(Depew, NY) Senator Dale M. Volker (R-I-C, Depew) today announced that The New York State Senate passed budget reform legislation to require even greater itemization of State spending and make additional reforms to the budget process. The bills go beyond the budget reform law signed last week and include greater reforms to further increase accountability, openness, and transparency in the State budget process and ensure passage of on-time budgets.
The Senate will act on its original budget reform initiative (S.2) that would line out in the budget every dollar to be spent by the Governor, Legislature, Judiciary and all State agencies and appropriated spending for authorities. The Senate is also expected to give second passage today to a constitutional amendment (S.3), passed by both houses in 2005, to ensure that the Executive Budget addresses only fiscal matter, rather than trying to make new laws and policy in the context of the budget language.
"For several years now, the State Senate has been passing budget reform proposals that would make the State of New York’s budget process more open, transparent and accountable to the taxpayers of New York State," said Senator Volker. "Today’s legislative actions reinforce our commitment to our citizens that those state funds earmarked and allocated within the State Budget, are made fully public and scrutinized. It will ensure that every dollar is wisely spent and beneficial for our residents, our not-for-profit organizations, and our hardworking taxpayers."
The bills to be acted on by the Senate include the following:
Line Out Spending in the State Budget (S.2)
The Senate will act today on budget reform legislation (S.2) that would line out in the budget every dollar to be spent by the Governor, Legislature, Judiciary and all State agencies and appropriated spending for authorities.
Public Authorities Control Board (S.2)
The Senate budget reform bill would also eliminate the need for the State Public Authority Control Board (PACB) to approve capital projects already authorized in the budget to prevent major projects from being held hostage for political reasons and to bring greater openness and accountability to the process.
The reform package would also change the types of projects that require Public Authorities Control Board (PACB) approval. Capital projects that have been itemized within an appropriation bill would no longer require PACB approval. These projects will have already been negotiated between both houses of the Legislature and the Executive and clearly defined within an appropriation bill, meaning that PACB approval of such a project would be superfluous.
Currently, PACB approval is required for all projects financed through ten specific authorities. The PACB reforms in this legislation would require all Public Authority projects financed with State funds to be specifically lined out in the State budget and approved by the Legislature to move forward. Since the Governor and Legislature will have to approve these projects in the budget, PACB approval will no longer be required.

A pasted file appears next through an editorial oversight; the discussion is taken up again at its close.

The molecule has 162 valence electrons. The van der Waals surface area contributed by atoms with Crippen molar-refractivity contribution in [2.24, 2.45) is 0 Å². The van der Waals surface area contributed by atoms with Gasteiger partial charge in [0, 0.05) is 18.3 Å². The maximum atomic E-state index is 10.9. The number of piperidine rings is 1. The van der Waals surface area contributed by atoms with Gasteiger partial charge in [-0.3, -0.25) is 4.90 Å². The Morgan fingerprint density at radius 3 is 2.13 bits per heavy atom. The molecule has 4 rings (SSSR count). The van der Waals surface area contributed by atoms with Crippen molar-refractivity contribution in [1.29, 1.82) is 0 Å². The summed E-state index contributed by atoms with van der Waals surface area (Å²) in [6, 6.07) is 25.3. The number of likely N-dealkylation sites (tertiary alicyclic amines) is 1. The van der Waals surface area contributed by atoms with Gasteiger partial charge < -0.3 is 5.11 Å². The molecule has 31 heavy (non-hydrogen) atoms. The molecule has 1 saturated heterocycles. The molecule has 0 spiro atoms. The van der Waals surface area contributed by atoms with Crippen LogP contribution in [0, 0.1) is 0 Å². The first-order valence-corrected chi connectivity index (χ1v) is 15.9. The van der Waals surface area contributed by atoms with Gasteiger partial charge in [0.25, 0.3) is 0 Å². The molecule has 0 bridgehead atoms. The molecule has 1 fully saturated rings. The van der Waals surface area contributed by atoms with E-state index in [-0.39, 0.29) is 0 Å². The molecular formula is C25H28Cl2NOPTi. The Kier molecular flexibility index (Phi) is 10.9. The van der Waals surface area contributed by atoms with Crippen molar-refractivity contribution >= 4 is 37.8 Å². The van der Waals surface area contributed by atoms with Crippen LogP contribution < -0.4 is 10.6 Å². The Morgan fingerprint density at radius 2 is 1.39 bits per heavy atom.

In order to maintain oversight over Public Authority spending, PACB approval will remain for projects related to housing, hospitals, and other projects which are financed through certain public authorities, but do not use state funds.
Budget Reform Constitutional Amendment (S.3)
As part of the budget reform effort, the Senate is also expected to give second passage today to a constitutional amendment that addresses concerns raised by Court of Appeals decisions, regarding the power and authority of the Governor and the Legislature in the budget process.
The amendment would ensure that the Executive Budget submitted by the Governor could be acted upon by the Legislature to ensure an appropriate balance of power. Currently, the Governor is able to submit an Executive Budget which unilaterally changes law without providing the Legislature with any opportunity to either amend or reject those changes.
The constitutional amendment, passed by both houses in 2005, would require that budget bills submitted by the Governor include appropriations which are either constrained by the provisions of existing law or are consistent with separately proposed legislation intended to amend existing law.
The amendment would also allow the Legislature to amend any appropriation which was not submitted in accordance with that requirement, thereby maintaining an appropriate balance of power by prohibiting the Governor from unilaterally changing state law.
Finally, the amendment would require greater specification and itemization of appropriations and require the Legislature to explain the fiscal impact of any additions to the Governor’s budget and identify the funding to pay for them.